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Photos contributed by Village Theatre

“Dreamgirls” is now playing Wednesdays through Sundays and select Tuesdays through July 2 at the Francis J. Gaudette Theatre, located at 303 Front St. N. in Issaquah, before moving to Everett. Costumes play a big role in telling the “Dreamgirls” story. As the Dreamettes — comprised of Deena Jones (Lauren Du Pree), Lorrell Robinson (Alexandria Henderson) and lead singer Effie White (Angela Birchett) rise in fame, their look changes from demure (as pictured above) to dazzling (pictured left).

ent costumes in the same scene, thanks to the ingenious work of costume designer Karen Ann Ledger and fast helpers backstage. “It’s the most sparkle I’ve ever put onstage … But you get a lot of mileage out of sparkle in telling the story,” Ledger said. The abundance of different outfits helps to show the passage of time; the women are performing different shows around the country every night for years, so it makes sense to show them in a lot of different looks. Additionally, the over-the-top glitz

plays an important role in race relations of the era. “Glamour was a new thing,” Ledger said. “People of color were not on TV. They had to glamorize their look to

become accepted.”

More information

“Dreamgirls” plays Wednesdays through Sundays and select Tuesdays through July 2 at the Francis J.

Gaudette Theatre, located at 303 Front St. N. in Issaquah, before moving to Everett. For tickets, call the box office at 425-392-2202 or go to www.villagetheatre.org/issaquah/ dreamgirls.php.

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Firenze Ristorante Italiano celebrates 25 years of offering patrons a personal experience By Nicole Jennings

Deep in the hustle and bustle of the Crossroads area of Bellevue, surrounded by cookiecutter, big-box stores, lies one business that is a bit different. Upon walking in the door, one leaves the world of American strip malls and enters a little piece of the city that was the birthplace of the Renaissance — Florence, Italy. This year marks Nicole Jennings/staff photo At Firenze Ristorante, everyone is a family. From left, cook Jose Alvarez, Sal, his daughter 25 years that Firenze Valentina, cook Francis Vidal and server David Soto. Ristorante Italiano — named for the Italian ence grace the walls rant. authentic pieces of name for Florence and the rich tenor of Along the back wall Italy. — has provided an Andrea Bocelli plays is an impressive selec“We bake the bread old-world oasis to the over the loudspeaker, tion of Italian wines, every morning, with modern, nonstop subsoftly setting the scene including Le Mura, a recipe from Sicily,” urban outdoors. of the restaurant. A a Sangiovese/MerSal explains, gesturing Proprietor Salvatore glass chandelier and lot blend made from at a basket of warm, “Sal” Lembo takes mango gelato-colored grapes grown on Sal’s aromatic bread next to great pride in filling Fiwalls create the illusion own property outside bottles of olive oil and renze Ristorante — as of eating in the botof Florence. well as his other eatery, balsamic vinegar. tom floor of a Roman But it is not only the Paintings of the Marianna in Renton palazzo-turned-restauauthentic environment Ponte Vecchio in Flor— with only the most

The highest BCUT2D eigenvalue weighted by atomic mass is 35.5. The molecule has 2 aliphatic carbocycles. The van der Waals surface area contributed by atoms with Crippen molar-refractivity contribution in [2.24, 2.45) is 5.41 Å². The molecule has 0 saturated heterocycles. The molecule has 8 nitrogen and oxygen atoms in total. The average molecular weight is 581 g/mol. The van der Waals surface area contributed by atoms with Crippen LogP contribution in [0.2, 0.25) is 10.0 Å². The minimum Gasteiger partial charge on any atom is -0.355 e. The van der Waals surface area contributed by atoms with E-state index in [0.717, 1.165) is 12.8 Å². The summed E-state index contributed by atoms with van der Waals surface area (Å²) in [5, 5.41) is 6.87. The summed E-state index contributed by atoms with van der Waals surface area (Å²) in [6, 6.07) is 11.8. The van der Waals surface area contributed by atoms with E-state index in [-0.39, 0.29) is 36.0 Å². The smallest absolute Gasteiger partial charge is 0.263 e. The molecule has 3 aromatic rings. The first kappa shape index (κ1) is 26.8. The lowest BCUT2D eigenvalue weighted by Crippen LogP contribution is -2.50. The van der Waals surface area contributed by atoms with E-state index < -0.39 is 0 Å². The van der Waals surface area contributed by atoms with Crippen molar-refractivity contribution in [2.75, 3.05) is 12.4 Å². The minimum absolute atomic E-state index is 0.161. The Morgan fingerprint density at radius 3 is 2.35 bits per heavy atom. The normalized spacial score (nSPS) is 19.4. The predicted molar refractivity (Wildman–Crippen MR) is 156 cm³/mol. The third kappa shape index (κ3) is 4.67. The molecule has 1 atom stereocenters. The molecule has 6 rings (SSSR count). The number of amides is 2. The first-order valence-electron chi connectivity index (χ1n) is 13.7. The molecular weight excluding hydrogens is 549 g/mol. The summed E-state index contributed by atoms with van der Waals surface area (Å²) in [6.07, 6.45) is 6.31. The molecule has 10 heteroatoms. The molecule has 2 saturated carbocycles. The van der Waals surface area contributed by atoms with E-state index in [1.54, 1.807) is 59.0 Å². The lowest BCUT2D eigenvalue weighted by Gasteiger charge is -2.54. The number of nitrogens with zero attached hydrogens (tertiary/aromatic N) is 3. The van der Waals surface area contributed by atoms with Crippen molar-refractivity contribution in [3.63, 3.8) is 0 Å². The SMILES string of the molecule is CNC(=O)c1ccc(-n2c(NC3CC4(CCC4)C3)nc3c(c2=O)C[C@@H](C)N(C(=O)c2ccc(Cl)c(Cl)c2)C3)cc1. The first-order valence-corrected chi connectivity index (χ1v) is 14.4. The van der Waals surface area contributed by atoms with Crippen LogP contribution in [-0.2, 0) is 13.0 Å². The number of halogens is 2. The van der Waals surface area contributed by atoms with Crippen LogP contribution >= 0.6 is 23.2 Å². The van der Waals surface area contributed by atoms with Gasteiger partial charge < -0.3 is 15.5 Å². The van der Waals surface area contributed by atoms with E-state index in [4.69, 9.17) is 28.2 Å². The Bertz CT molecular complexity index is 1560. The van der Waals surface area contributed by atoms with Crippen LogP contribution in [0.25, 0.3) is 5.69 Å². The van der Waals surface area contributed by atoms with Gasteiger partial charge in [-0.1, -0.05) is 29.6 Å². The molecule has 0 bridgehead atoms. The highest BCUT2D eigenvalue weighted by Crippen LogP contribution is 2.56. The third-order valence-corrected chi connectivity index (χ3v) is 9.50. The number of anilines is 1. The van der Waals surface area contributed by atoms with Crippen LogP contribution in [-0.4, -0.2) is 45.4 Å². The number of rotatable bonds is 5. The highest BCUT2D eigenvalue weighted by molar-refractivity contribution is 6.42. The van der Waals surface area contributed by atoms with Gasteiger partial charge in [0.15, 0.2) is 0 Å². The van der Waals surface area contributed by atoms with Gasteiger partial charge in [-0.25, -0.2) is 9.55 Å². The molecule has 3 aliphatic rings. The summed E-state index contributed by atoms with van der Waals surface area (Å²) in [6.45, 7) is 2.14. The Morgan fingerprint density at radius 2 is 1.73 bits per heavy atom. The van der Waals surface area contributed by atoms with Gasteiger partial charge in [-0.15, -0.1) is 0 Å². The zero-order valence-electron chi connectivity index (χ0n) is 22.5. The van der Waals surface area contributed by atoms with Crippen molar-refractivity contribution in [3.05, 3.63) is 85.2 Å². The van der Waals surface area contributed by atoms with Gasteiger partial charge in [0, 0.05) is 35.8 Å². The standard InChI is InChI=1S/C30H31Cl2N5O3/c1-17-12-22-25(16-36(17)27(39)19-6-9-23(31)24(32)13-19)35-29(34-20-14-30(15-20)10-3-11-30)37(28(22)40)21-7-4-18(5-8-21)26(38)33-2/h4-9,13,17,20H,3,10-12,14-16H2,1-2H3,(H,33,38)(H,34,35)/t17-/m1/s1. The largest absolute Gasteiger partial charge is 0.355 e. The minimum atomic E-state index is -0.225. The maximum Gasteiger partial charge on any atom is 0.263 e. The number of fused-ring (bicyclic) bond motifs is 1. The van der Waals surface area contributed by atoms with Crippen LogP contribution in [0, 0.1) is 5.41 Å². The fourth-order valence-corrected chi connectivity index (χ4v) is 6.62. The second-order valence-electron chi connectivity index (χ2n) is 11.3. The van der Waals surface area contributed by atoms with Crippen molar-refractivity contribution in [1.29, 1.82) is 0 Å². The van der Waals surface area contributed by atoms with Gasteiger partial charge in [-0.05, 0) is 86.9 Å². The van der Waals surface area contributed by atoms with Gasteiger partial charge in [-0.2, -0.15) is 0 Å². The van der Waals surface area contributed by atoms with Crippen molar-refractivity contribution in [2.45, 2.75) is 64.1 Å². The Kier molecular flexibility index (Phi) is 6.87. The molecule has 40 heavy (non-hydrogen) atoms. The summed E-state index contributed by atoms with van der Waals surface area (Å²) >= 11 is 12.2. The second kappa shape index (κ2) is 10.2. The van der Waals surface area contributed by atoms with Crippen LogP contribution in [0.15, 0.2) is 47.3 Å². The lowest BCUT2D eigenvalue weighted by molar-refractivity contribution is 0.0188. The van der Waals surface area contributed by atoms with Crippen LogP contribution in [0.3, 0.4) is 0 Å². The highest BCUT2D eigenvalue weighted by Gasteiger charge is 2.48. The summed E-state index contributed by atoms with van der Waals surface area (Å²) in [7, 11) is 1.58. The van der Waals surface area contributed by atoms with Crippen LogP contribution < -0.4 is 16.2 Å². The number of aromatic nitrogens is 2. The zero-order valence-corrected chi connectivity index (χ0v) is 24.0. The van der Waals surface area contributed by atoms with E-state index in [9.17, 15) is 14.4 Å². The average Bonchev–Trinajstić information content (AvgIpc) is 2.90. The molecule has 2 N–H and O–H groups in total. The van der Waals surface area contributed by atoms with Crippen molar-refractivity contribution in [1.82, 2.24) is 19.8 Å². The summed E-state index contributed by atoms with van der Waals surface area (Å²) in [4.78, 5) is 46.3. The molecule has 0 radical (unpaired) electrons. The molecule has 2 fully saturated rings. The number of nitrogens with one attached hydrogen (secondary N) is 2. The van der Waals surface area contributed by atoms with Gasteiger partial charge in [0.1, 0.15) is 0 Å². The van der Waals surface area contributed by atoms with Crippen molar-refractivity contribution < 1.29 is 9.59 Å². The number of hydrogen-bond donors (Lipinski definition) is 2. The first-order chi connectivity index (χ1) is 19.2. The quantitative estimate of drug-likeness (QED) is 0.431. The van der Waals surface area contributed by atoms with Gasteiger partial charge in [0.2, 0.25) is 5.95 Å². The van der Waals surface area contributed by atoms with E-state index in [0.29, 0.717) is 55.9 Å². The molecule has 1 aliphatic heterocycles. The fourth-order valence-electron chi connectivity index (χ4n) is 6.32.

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Nicole Jennings/staff photo

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of the restaurant that has kept customers from across the Eastside coming back for a quarter of a century. A trip to Firenze Ristorante is an extremely personal experience. This is not the kind of business where the owner hides away in a back office, letting his underlings do all of the work; Sal is out front every night greeting his customers and engaging them in conversation. Whenever people ask him what he recommends they order, he never picks the priciest items on the menu,

but instead chooses his personal preferences. “People ask, ‘What’s your favorite?’” he said. “I don’t go for what’s expensive, I go for what’s my favorite.” Sal can regularly be seen dining in the restaurant himself, speaking a mix of English and Italian at a long table filled with his family and friends. Often times, he will go beyond just conversing with his patrons, and will ask them to join his table. On the day of his interview, Sal was en‘FIRENZE’ CONTINUED ON PG 12

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‘FIRENZE’ CONTINUED FROM PG 11